On Wednesday, a Judge has struck down the second part of a Department of Labor home care rule which was supposed to expand the minimum wage of healthcare employees providing services to elderly or disabled people unable to care for themselves. The rule also attempted to remove the exempt from employers of not having to pay overtime to healthcare employees working for more than 20% of the time providing these services.
Judge Richard Leon has decided to strike down the second part of the home care rule on Wednesday. His decision on the US District Court for the District of Columbia came just one day before the temporary stay of the rule was to expire. In addition to stopping the expanding of minimum wage and overtime pay, the decision against the rule also means that the effort of the Department of Labor to redefine companionship services did not materialize.
Judge Richard Leon has stated that the exemption set by the Congress 40 years ago is as clear now as it was then, and that even though the meaning of “companionship services” contains some ambiguity, the Department of Labor should not try to contradict the Fair Labor Standards Act itself.
National healthcare associations’ response
A number of healthcare national associations, including the Home Care Associates of America, National Association for Home Care and Hospice and the International Franchise Association sued the Department of Labor for trying to remove the 40 year old exempt of employers who do not have to pay overtime and also for trying to redefine healthcare or companionship services.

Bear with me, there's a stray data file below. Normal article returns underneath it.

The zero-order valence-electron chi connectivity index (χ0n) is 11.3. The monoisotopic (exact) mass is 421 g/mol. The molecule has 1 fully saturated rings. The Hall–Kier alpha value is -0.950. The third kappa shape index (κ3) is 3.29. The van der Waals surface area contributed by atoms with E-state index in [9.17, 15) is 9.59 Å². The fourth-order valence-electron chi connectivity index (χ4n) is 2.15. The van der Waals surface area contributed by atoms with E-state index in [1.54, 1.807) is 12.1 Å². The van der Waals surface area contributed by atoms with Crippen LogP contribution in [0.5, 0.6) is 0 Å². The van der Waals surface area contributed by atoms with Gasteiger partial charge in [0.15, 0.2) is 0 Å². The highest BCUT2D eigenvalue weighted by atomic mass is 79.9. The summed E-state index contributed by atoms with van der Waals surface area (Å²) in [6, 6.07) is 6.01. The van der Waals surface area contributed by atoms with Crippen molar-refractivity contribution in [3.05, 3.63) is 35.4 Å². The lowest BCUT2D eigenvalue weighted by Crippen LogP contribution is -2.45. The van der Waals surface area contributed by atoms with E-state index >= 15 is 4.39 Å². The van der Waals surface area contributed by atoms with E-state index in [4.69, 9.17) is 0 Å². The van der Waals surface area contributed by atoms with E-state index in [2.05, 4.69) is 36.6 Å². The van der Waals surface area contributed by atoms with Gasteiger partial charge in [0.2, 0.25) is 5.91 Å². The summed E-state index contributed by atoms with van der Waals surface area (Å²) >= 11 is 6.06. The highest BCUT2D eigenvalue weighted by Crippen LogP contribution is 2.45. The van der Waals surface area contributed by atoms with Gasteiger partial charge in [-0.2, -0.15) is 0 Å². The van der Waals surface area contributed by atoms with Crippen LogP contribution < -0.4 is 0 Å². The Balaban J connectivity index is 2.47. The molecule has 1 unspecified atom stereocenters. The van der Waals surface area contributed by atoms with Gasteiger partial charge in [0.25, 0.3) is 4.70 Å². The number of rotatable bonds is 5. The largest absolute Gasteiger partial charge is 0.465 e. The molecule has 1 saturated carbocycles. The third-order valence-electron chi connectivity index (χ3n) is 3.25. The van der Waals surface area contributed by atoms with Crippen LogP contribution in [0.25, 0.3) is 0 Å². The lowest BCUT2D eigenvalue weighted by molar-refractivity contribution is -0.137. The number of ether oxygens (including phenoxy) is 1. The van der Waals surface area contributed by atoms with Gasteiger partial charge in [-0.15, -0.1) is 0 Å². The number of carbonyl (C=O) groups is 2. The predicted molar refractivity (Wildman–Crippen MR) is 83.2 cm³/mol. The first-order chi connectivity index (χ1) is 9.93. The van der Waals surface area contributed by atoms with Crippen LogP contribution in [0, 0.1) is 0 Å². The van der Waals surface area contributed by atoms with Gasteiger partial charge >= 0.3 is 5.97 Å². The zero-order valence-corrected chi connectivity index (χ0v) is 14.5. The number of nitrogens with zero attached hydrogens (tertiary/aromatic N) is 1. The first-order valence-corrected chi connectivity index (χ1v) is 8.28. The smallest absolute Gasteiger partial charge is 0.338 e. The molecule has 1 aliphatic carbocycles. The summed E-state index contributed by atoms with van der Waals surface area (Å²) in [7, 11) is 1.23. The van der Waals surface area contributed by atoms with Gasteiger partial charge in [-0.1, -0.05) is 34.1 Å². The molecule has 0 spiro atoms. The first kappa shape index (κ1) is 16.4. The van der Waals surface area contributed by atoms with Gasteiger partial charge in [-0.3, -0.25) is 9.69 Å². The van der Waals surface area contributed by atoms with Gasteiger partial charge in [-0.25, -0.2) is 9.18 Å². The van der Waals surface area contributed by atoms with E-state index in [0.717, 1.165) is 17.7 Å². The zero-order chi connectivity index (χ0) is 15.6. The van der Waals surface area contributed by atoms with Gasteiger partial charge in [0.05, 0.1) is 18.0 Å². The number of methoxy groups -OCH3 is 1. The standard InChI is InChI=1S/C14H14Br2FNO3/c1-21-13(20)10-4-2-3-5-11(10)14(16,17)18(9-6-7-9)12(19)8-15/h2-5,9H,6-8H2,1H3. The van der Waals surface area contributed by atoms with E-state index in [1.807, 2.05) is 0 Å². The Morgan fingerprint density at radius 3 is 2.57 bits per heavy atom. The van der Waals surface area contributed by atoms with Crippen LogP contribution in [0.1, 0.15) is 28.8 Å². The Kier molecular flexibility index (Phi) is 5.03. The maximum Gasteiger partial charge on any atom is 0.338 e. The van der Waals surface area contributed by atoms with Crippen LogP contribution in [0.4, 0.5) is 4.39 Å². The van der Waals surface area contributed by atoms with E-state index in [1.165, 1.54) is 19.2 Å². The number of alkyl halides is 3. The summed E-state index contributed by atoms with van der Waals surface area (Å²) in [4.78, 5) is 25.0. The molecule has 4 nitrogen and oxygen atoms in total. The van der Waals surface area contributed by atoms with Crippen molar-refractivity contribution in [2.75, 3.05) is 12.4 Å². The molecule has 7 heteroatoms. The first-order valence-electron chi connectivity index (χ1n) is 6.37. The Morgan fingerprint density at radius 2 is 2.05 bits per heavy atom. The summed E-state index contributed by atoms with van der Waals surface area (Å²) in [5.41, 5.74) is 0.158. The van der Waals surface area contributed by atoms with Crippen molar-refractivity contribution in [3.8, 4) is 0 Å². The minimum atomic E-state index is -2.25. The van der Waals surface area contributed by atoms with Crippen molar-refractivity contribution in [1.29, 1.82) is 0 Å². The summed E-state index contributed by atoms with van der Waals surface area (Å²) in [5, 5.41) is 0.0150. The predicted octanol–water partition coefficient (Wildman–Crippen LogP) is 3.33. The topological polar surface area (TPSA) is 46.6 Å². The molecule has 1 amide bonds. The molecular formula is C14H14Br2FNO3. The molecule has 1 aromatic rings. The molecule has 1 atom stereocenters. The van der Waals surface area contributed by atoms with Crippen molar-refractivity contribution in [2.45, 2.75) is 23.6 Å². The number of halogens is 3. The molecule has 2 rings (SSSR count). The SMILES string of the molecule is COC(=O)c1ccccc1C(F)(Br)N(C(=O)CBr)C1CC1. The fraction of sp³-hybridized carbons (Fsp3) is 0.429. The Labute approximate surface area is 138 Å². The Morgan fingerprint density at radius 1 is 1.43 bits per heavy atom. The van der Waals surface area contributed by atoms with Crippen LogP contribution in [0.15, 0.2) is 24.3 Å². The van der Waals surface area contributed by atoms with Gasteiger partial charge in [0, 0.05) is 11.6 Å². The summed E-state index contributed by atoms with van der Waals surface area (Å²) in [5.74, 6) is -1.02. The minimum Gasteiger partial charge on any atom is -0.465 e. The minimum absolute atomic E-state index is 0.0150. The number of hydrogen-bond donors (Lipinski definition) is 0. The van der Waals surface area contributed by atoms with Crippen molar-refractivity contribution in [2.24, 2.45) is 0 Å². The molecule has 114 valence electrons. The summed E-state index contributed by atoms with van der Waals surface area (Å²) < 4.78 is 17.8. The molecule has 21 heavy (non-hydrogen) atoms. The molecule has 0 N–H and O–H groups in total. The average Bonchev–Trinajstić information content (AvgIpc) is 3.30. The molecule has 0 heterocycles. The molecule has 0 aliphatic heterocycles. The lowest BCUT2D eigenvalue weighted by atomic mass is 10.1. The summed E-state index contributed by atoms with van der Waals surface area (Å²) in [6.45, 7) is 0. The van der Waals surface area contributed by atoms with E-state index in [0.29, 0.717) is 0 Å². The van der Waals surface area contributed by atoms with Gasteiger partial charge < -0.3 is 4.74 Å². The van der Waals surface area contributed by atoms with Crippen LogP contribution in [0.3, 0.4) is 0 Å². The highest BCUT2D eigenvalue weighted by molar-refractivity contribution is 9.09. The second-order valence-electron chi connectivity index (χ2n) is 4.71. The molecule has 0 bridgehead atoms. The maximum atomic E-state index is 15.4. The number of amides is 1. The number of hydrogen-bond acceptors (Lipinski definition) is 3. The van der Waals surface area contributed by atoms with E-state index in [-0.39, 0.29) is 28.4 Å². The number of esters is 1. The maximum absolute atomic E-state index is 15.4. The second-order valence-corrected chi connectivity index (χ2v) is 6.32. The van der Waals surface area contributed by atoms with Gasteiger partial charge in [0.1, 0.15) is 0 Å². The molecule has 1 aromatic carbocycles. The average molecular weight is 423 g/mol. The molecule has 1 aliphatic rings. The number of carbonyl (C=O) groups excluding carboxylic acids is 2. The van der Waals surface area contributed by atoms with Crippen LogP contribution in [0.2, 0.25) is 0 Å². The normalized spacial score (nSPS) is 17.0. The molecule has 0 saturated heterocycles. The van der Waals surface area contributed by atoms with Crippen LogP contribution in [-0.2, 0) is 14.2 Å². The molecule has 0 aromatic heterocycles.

The Executive Vice President of the International Franchise Association Robert Cresanti welcomed the judge’s decision of striking down the rule and he stated that he appreciates the judge’s intent to stop executive overreach which could hurt business. He also appreciated the court’s ruling that holds the administration responsible for misdirected policies which come in contradiction with congressional intent and legislation.
What healthcare advocacy groups have to say?
While the national and international healthcare associations are happy about Judge Richard Leon’s decision, healthcare advocacy groups don’t share the same feelings. While the third party services and healthcare businesses only benefit from the striking down of the Department of Labor rule, the people who actually provide healthcare services are still lacking proper labor protection.
Caring Across Generations (CAG), an advocacy group with an activity spanning many years has stated that the ruling will have healthcare workers across the country waiting longer for basic labor protection which could have lifted them out of poverty. According to CAG’s co-director Sarita Gupta, the median hourly wage for a healthcare worker is of just $9.61 which makes it one of the lowest in the country. She also said that healthcare workers aren’t just the lowest paid, but they also lack basic protections that most Americans enjoy and take for granted.
It will take some time until people working long hours to support others will be provided with the basic labor protections which could lift them and their families out of poverty.